Joyce S. Osland, David A. Kolb, Irwin M. Rubin and Marlene E. Turner

stereotyping defined
Stereotyping - Defined

Stereotyping occurs when we attribute

behavior or attitudes to a person on the

basis of the group or category to which the

person belongs

9 -10

Organizational Behavior: An Experiential Approach 8/E

Joyce S. Osland, David A. Kolb, Irwin M. Rubin and Marlene E. Turner

slide12

When Is Stereotyping Helpful?

  • Consciously held
  • Descriptive
  • Accurate
  • The “first best guess” about a group/person
  • Modified after further experience and observation

9 -11

Organizational Behavior: An Experiential Approach 8/E

Joyce S. Osland, David A. Kolb, Irwin M. Rubin and Marlene E. Turner

slide13

Drawbacks of Perception

  • Prevents us from taking in everything we should
  • Makes our interpretations questionable
  • Promotes stereotypes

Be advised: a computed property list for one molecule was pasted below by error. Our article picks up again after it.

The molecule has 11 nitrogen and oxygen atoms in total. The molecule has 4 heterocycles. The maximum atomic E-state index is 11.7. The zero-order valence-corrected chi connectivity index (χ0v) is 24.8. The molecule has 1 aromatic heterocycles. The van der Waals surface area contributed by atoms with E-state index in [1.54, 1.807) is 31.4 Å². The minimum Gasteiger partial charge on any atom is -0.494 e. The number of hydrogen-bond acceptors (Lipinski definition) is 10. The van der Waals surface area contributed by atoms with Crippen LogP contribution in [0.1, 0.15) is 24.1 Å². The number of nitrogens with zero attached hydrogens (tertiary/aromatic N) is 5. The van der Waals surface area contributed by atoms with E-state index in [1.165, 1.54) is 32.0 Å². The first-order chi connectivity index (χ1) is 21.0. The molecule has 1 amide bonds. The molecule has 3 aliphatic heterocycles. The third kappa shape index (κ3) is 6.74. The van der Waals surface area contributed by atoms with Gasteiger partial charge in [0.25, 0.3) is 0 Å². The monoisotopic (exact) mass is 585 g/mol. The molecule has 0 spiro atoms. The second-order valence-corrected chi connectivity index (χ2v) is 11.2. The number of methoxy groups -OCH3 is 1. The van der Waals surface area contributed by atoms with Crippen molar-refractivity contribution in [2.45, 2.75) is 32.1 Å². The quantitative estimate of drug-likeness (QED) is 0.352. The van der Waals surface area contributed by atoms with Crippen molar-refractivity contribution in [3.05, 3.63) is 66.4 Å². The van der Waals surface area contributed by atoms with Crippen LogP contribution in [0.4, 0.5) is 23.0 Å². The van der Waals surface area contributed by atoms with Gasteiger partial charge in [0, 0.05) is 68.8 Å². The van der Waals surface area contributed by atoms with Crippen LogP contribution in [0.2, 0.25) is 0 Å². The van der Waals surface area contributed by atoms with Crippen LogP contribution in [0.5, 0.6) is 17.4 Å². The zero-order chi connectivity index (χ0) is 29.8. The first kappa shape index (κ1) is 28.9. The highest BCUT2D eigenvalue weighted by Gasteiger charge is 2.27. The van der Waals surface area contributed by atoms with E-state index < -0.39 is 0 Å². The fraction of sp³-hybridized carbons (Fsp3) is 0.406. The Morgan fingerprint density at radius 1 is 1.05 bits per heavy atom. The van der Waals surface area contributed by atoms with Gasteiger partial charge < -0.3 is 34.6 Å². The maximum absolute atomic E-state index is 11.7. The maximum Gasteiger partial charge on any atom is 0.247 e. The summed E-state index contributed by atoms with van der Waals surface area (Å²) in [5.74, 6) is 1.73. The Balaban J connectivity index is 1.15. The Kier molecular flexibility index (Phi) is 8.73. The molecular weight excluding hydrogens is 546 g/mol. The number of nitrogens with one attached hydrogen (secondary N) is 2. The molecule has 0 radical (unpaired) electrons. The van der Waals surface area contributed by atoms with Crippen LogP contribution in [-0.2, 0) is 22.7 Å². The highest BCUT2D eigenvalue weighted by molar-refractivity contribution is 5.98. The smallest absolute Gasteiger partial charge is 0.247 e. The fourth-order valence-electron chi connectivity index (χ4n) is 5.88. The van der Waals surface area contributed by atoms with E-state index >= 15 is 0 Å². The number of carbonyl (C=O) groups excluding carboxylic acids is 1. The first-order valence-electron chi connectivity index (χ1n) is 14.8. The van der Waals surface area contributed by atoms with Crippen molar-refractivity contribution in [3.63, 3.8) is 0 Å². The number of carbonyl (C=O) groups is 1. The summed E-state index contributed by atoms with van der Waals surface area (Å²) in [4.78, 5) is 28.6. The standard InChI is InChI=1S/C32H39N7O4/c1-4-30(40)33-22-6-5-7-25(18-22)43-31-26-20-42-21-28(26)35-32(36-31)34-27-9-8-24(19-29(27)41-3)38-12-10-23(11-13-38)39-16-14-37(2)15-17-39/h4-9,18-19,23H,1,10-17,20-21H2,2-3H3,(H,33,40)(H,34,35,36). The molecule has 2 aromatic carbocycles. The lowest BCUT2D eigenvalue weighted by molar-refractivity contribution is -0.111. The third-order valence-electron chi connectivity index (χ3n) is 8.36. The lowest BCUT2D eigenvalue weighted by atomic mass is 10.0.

9 -12

Organizational Behavior: An Experiential Approach 8/E

Joyce S. Osland, David A. Kolb, Irwin M. Rubin and Marlene E. Turner

slide14

Benefits of Perception

The process of perception limits, selects

and organizes stimuli that would

otherwise overwhelm us

9 -13

Organizational Behavior: An Experiential Approach 8/E

Joyce S. Osland, David A. Kolb, Irwin M. Rubin and Marlene E. Turner

slide15

Perceptual Distortions to Avoid

  • Stereotyping
  • The halo effect
  • Primacy and recency effects
  • Central tendency
  • Contrast effects
  • Projection
  • Self-fulfilling perceptual defenses

9 -14

Organizational Behavior: An Experiential Approach 8/E

Joyce S. Osland, David A. Kolb, Irwin M. Rubin and Marlene E. Turner

slide16

Johari Window

Known to self

Unknown to self

Arena

Blindspot

Known to others

Façade

Unknown

Unknown to others

9 -15

Organizational Behavior: An Experiential Approach 8/E

Joyce S. Osland, David A. Kolb, Irwin M. Rubin and Marlene E. Turner

slide17

Sources of Cross-Cultural Misinterpretation

Subconscious cultural blinders